"Srebrenica is Burning", 18 April 1993
Serbs launch deadly new attack on Srebrenica
Shells rain and dozens die even as negotiators hammer out terms of Bosniak enclave’s surrender
SARAJEVO, Bsonia-Herzegovina (AP) — Bosnian Serb forces launched a fierce attack Saturday on doomed Srebrenica, killing or wounding dozens of people even as the two rival military commanders tentatively agreed on a cease-fire.
At their first meeting in the year-long war, the two negotiated what could effectively amount to the surrender of the mainly Bosniak enclave by the Muslim led Bosnian government.
As shells continued to rain down on the eastern town, Bosnian Serb leader Radovan Karadzic promised “a peace initiative which will be hard to refuse,” the Belgrade-based Tanjug news agency said.
Elsewhere, at least 50 people were killed in the fourth day of Bosniak-Croat clashes in central Bosnia, U.N. officials said in Zagreb, Croatia.
Srebrenica’s nearly 60,000 residents and refugees lived through another day of horror, covering in cellars as the Serbs closed in on their town. Serb forces shelled the industrial zone and post office where a small U.N. contingent is based.
At least 20 people were killed and 30 wounded in Srebrenica as Serb tanks and infantry advanced, Hajrudin Avdic, a city official, said by ham radio to Zagreb. U.N. officials said at least 12 died and 17 were wounded, but acknowledged those figures were incomplete.
Dozens of dead and wounded were lying in the streets, with rescue impossible because of “a hail of grenades,” Avdic said.
“Srebrenica is burbing. Every seven seconds a shell lands,” Bosnian radio later quoted him as saying.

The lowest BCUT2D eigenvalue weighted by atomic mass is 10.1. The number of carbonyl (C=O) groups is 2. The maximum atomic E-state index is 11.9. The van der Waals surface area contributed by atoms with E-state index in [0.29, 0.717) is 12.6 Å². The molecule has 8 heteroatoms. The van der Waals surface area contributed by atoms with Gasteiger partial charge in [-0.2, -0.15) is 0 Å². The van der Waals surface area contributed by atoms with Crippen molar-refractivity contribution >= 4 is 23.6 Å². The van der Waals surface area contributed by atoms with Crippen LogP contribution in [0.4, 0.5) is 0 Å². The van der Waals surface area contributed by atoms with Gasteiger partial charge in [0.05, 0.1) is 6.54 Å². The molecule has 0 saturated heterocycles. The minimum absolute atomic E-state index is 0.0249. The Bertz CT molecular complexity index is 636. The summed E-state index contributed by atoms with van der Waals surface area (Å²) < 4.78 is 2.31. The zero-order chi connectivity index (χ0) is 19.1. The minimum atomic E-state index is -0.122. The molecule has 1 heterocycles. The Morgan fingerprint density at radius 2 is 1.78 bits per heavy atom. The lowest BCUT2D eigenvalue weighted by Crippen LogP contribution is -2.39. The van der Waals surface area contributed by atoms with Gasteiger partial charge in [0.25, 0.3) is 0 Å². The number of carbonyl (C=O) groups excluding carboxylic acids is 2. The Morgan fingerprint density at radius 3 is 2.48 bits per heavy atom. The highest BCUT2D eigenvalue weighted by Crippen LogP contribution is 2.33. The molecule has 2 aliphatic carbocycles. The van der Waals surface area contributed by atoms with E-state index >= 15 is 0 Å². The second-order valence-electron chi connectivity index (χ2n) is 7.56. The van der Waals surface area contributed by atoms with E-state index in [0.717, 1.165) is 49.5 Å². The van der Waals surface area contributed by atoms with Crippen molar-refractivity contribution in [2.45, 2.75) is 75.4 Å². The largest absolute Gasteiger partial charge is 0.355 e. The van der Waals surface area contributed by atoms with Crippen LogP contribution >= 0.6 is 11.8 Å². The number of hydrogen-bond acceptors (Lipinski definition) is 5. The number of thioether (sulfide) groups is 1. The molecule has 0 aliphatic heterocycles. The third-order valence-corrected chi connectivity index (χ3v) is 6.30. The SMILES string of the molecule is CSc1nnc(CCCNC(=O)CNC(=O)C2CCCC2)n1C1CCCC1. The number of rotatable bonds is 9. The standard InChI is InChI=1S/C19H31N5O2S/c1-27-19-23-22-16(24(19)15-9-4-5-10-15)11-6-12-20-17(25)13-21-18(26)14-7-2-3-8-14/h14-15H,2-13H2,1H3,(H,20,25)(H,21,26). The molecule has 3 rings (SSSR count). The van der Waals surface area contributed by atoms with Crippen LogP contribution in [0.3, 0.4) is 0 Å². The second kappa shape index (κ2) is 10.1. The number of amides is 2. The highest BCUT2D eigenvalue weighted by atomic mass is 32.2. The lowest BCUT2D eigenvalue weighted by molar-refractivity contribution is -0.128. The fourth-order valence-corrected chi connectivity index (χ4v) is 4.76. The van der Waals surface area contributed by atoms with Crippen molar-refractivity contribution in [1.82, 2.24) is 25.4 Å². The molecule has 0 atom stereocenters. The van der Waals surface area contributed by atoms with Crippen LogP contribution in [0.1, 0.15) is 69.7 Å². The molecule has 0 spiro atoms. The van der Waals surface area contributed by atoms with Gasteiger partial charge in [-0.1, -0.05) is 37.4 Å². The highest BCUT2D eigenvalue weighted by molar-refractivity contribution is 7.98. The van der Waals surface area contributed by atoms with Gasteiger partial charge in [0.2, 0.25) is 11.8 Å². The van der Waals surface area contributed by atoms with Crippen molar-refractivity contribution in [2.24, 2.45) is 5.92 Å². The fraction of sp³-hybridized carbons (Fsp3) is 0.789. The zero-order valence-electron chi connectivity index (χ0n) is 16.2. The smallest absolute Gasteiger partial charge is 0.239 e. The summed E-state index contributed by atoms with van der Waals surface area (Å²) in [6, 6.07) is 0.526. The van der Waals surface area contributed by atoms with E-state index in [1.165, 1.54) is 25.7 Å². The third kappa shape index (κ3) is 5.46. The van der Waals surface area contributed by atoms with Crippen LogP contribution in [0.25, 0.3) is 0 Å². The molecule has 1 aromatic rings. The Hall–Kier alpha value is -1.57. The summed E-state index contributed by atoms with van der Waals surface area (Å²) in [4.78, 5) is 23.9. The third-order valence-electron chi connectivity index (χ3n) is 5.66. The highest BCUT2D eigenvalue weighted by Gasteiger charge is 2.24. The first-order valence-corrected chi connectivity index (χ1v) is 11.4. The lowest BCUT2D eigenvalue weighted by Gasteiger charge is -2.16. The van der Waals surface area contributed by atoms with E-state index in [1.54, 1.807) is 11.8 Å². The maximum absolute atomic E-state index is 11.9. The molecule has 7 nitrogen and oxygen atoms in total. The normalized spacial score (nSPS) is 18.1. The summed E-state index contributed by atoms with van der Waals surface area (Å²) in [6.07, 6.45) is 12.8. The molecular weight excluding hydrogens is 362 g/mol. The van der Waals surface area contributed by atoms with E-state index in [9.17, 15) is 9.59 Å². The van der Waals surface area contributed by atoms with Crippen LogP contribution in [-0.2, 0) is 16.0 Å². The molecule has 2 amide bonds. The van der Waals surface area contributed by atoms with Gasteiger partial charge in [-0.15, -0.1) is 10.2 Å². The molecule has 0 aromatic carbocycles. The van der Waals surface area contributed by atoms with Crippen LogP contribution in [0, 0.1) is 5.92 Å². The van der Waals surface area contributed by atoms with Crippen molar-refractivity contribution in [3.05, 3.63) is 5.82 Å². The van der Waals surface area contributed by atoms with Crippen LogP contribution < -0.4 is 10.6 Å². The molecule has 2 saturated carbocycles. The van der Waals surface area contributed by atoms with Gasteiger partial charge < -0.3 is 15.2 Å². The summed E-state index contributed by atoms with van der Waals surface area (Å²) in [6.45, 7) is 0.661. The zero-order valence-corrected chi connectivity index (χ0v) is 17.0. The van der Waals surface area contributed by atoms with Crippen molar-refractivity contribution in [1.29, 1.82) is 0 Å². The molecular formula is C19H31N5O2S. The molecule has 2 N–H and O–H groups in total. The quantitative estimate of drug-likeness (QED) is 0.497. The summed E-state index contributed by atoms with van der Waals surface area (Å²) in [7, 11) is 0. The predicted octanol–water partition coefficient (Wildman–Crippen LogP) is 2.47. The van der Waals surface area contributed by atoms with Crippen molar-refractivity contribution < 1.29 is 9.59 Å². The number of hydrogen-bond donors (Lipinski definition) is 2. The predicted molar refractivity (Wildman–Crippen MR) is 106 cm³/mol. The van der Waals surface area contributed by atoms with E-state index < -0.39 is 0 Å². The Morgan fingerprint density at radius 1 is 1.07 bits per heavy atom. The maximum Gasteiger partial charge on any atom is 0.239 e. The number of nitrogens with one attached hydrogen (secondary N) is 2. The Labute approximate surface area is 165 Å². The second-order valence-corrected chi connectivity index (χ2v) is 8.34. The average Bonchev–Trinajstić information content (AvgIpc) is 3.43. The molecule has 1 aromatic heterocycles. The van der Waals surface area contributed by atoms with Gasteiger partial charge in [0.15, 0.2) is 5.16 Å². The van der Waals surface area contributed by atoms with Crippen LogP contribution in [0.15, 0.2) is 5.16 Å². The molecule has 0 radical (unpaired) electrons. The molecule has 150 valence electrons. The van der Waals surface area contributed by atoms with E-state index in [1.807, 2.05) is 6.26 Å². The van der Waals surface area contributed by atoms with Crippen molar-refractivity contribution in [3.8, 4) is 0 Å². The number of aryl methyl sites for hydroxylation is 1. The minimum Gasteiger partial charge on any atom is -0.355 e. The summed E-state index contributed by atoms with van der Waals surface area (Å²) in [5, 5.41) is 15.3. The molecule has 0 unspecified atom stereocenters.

His report could not be independently confirmed.
“There is no sign that the fighting will stop. People are hiding in their cellars. Many of the wounded cannot reach the hospital because of the fighting,” said a ham radio operators monitored in Tuzla, 45 miles north-west of Srebrenica.
Fighting started at around 3 a.m., he radioned. U.N. officials reported a late afternoon lull, but ham operators reported heavy shelling again in the evening.
About 300 people, many of them refugees from Srebrenica, staged a night rally in Tuzla, chanting “We won’t let the Serbs take Srebrenica!”
Capturing Srebrenica would give Serbs control of almost all eastern Bosnia.
Bosnia seceded from Serb-dominated Yugoslavia in February 1992. Serbs fighting the secession have seized about 70 percent of the country, and more than 134,000 people have been killed or are missing.
Gen. Ratko Mladic, the Bosnian Serb commander, and Gen. Sefer Halilovic, the Bosnian government commander, agreed in principle on a cease-fire to take effect at midnight (6 p.m. EDT) in Srebrenica, U.N. spokeswoman Shannon Boyd said at the talks at Sarajevo airport.
Mladic appeared buoyant, though he reiterated on Belgrade radio Saturday that his forces did not want to take Srebrenica. Halilovic was grim; he previously had pledged not to meet his Serb enemy unless attacks on Srebrenica ceased.
The cease-fire would coincide with the start of Orthodox Easter, the Serbs’ holiest holiday. Karadzic summoned Serb journalists to his headquarters in Pale, southeast of Sarajevo, for the occasion. Russian parliamentary deputies also were on hand.